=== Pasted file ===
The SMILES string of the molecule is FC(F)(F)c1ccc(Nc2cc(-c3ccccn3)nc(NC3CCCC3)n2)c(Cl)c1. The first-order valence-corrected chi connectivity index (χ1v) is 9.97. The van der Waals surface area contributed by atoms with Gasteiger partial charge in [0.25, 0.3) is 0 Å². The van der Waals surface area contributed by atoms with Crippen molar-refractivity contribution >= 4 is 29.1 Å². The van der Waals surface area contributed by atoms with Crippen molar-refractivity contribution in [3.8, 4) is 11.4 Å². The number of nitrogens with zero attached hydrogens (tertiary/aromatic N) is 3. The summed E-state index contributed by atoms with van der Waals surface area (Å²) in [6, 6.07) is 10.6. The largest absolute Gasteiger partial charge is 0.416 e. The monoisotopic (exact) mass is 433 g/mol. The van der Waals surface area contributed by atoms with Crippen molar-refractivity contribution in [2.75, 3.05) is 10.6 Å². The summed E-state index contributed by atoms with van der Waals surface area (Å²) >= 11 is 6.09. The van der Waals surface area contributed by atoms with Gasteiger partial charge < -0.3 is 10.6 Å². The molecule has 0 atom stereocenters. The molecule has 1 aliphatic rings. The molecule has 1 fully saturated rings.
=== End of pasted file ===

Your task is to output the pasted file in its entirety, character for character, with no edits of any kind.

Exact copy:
The SMILES string of the molecule is FC(F)(F)c1ccc(Nc2cc(-c3ccccn3)nc(NC3CCCC3)n2)c(Cl)c1. The first-order valence-corrected chi connectivity index (χ1v) is 9.97. The van der Waals surface area contributed by atoms with Gasteiger partial charge in [0.25, 0.3) is 0 Å². The van der Waals surface area contributed by atoms with Crippen molar-refractivity contribution >= 4 is 29.1 Å². The van der Waals surface area contributed by atoms with Crippen molar-refractivity contribution in [3.8, 4) is 11.4 Å². The number of nitrogens with zero attached hydrogens (tertiary/aromatic N) is 3. The summed E-state index contributed by atoms with van der Waals surface area (Å²) in [6, 6.07) is 10.6. The largest absolute Gasteiger partial charge is 0.416 e. The monoisotopic (exact) mass is 433 g/mol. The van der Waals surface area contributed by atoms with Crippen molar-refractivity contribution in [2.75, 3.05) is 10.6 Å². The summed E-state index contributed by atoms with van der Waals surface area (Å²) >= 11 is 6.09. The van der Waals surface area contributed by atoms with Gasteiger partial charge < -0.3 is 10.6 Å². The molecule has 0 atom stereocenters. The molecule has 1 aliphatic rings. The molecule has 1 fully saturated rings.